So, you’re interested in redeveloping a commercial building? You want to buy a vacant property, rehab it, tenant it and then start collecting rent. That process is called “adding value” and it’s awesome. Congratulations! It’s one of the most fulfilling experiences in commercial real estate investing.
Or maybe you want to go all out and develop a project. You want to buy a piece of land and construct a new building for a prospective tenant. Again, congratulations. It’s going to be a challenging experience, but in the end, you’ll have done something only a few will ever accomplish.
Perhaps neither of those options is your path, and what you want to do is purchase a building with an existing tenant. That way you can start collecting rent immediately. Once more, hearty congratulations are due. Welcome to the club!
As you start your journey in commercial real estate and move through the process, you need to remember one thing. If you can understand this concept and accept it (you don’t have to like it), you’ll be one step closer to being a commercial real estate investor and/or developer: sometimes the only one who gets paid is the architect.
If you’ve ever bought a house, you understand the concept of a due diligence period.
Due diligence is that important period where you get to “kick the tires” to see if the property is something you actually want to buy.
In residential real estate, it’s typically a short period (two weeks) that the seller allows you to come in and check out the house. You may bring in your home inspector and they can tell you what deficiencies they’ve found that needs correcting. Those items can be used to further negotiate with the seller or you can accept the report and move forward to closing.
In commercial real estate (CRE), it’s different.
You still get a due diligence period but it is substantially longer. It can run as short as thirty days up to six months or longer. The inspection period all depends on the complexity of the project.
During this time, you can conduct various inspections (think home inspection, but on steroids).
If the building is existing, you can bring in a contractor to check the physical structure, an HVAC contractor to inspect the heating and ventilation system, an asphalt company to give a report on the condition of the parking lot. If the building has a system, you can get a contractor to check it out.
You may need to conduct environmental site assessments. These include: Phase I (historical analysis of the property); Phase II (soil samples); and Phase III (deeper sampling). You may also do asbestos testing throughout the property. These reports may even be done when the buildings are occupied. It’s important to know what you’re buying.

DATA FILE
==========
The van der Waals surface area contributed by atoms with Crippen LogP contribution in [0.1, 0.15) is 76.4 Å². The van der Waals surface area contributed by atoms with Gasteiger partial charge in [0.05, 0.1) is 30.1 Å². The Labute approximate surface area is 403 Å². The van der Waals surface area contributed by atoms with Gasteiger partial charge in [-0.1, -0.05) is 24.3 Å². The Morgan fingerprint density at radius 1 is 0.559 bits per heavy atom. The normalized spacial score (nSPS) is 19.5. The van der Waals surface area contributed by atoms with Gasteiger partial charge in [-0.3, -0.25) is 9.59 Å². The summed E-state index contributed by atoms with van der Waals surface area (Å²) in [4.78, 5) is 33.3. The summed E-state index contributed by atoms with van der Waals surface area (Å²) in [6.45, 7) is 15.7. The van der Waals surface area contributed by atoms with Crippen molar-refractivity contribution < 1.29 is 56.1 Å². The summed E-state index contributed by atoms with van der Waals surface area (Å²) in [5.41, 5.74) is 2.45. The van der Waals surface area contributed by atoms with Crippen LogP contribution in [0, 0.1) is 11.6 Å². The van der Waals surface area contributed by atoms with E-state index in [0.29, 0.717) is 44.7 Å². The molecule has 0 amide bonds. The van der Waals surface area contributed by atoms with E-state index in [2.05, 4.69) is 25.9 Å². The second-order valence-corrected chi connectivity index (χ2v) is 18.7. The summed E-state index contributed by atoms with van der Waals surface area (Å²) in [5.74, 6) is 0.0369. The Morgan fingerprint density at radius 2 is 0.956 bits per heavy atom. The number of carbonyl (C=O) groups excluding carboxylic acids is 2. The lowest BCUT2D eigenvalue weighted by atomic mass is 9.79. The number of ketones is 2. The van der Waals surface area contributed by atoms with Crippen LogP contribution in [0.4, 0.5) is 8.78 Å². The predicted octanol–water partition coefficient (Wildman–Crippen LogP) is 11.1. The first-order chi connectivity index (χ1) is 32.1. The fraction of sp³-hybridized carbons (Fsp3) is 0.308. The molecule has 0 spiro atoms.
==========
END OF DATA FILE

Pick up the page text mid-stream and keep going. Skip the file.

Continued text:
You may elect to survey the property to know its boundaries. For developing, you will need a topographic land survey to determine changes in elevation.
Any developing or redeveloping plans will require some architectural drawings and renderings. Some of these may include site plans, building plans, and the actual renderings. These will be needed by everyone from the city planners to approve the project, to the contractor to construct the building, to the tenant who is going to locate there.
The municipality may require a traffic impact study to see how your development is going to affect the public street system. This won’t be quick and it won’t be cheap.
You’ll need some legal work done. That may involve creating the entity which will own your new project or drafting the lease you will eventually use with your incoming tenant.
Also, you will want to talk with the existing tenants and find out if they’ve had any problems with the property and if they intend to stay. If there isn’t a tenant in place, you can use the due diligence period to actively contact prospective tenants and tell them what you’re working on. Time is precious and every minute counts.
Get it Under Contract
I’ve put many properties under contract and worked through the due diligence process. I’ve walked away from far more deals than I’ve ever closed. It’s part of the process of “kicking tires” and making sure the project is right for my partners and me.
As you can imagine, costs can add up and these do occur before you ever actually own the property.
My first experience with only a vendor getting paid was a restaurant project. A friend (Patrick) wanted to open a new concept in a building that would require substantial rehab. The building was larger than he wanted so we needed ways to convert it to a two-tenant building. I hired an architect and had multiple renderings drawn up. The proposed redevelopment was incredible. It would have been something Spokane had never seen.